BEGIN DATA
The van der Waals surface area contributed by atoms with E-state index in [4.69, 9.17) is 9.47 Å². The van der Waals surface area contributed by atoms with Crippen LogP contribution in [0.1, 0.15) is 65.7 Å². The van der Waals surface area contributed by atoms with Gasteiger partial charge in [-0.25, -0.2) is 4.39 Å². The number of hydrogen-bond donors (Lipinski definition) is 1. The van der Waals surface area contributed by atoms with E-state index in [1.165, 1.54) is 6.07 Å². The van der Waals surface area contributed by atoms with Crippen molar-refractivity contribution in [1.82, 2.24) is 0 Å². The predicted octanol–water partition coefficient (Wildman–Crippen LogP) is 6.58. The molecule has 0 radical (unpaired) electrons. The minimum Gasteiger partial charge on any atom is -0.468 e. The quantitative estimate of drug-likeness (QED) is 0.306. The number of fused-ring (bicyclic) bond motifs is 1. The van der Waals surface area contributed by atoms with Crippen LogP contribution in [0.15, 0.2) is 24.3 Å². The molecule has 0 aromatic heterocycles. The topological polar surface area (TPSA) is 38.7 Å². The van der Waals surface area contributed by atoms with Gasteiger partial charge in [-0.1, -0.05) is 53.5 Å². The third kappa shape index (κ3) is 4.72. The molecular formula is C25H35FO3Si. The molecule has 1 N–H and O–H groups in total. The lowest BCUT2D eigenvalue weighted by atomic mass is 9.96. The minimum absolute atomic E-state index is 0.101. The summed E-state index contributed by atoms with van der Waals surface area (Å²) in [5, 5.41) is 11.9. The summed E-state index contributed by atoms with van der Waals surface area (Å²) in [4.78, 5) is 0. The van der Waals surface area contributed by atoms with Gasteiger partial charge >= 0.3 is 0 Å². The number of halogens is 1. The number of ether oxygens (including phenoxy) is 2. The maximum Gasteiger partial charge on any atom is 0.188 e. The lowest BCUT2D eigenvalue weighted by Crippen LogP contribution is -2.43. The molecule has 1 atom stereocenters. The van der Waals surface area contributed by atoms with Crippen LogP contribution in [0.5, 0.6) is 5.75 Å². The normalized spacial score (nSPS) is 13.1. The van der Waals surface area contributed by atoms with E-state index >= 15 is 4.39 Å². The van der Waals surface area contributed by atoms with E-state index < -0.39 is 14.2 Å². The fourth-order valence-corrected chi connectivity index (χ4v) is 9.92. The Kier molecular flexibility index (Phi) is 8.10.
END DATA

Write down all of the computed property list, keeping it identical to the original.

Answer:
The van der Waals surface area contributed by atoms with E-state index in [4.69, 9.17) is 9.47 Å². The van der Waals surface area contributed by atoms with Crippen LogP contribution in [0.1, 0.15) is 65.7 Å². The van der Waals surface area contributed by atoms with Gasteiger partial charge in [-0.25, -0.2) is 4.39 Å². The number of hydrogen-bond donors (Lipinski definition) is 1. The van der Waals surface area contributed by atoms with E-state index in [1.165, 1.54) is 6.07 Å². The van der Waals surface area contributed by atoms with Crippen molar-refractivity contribution in [1.82, 2.24) is 0 Å². The predicted octanol–water partition coefficient (Wildman–Crippen LogP) is 6.58. The molecule has 0 radical (unpaired) electrons. The minimum Gasteiger partial charge on any atom is -0.468 e. The quantitative estimate of drug-likeness (QED) is 0.306. The number of fused-ring (bicyclic) bond motifs is 1. The van der Waals surface area contributed by atoms with Crippen LogP contribution in [0.15, 0.2) is 24.3 Å². The molecule has 0 aromatic heterocycles. The topological polar surface area (TPSA) is 38.7 Å². The van der Waals surface area contributed by atoms with Gasteiger partial charge in [-0.1, -0.05) is 53.5 Å². The third kappa shape index (κ3) is 4.72. The molecular formula is C25H35FO3Si. The molecule has 1 N–H and O–H groups in total. The lowest BCUT2D eigenvalue weighted by atomic mass is 9.96. The minimum absolute atomic E-state index is 0.101. The summed E-state index contributed by atoms with van der Waals surface area (Å²) in [5, 5.41) is 11.9. The summed E-state index contributed by atoms with van der Waals surface area (Å²) in [4.78, 5) is 0. The van der Waals surface area contributed by atoms with Gasteiger partial charge >= 0.3 is 0 Å². The number of halogens is 1. The number of ether oxygens (including phenoxy) is 2. The maximum Gasteiger partial charge on any atom is 0.188 e. The lowest BCUT2D eigenvalue weighted by Crippen LogP contribution is -2.43. The molecule has 1 atom stereocenters. The van der Waals surface area contributed by atoms with Crippen LogP contribution in [0.5, 0.6) is 5.75 Å². The normalized spacial score (nSPS) is 13.1. The van der Waals surface area contributed by atoms with E-state index >= 15 is 4.39 Å². The van der Waals surface area contributed by atoms with E-state index < -0.39 is 14.2 Å². The fourth-order valence-corrected chi connectivity index (χ4v) is 9.92. The Kier molecular flexibility index (Phi) is 8.10.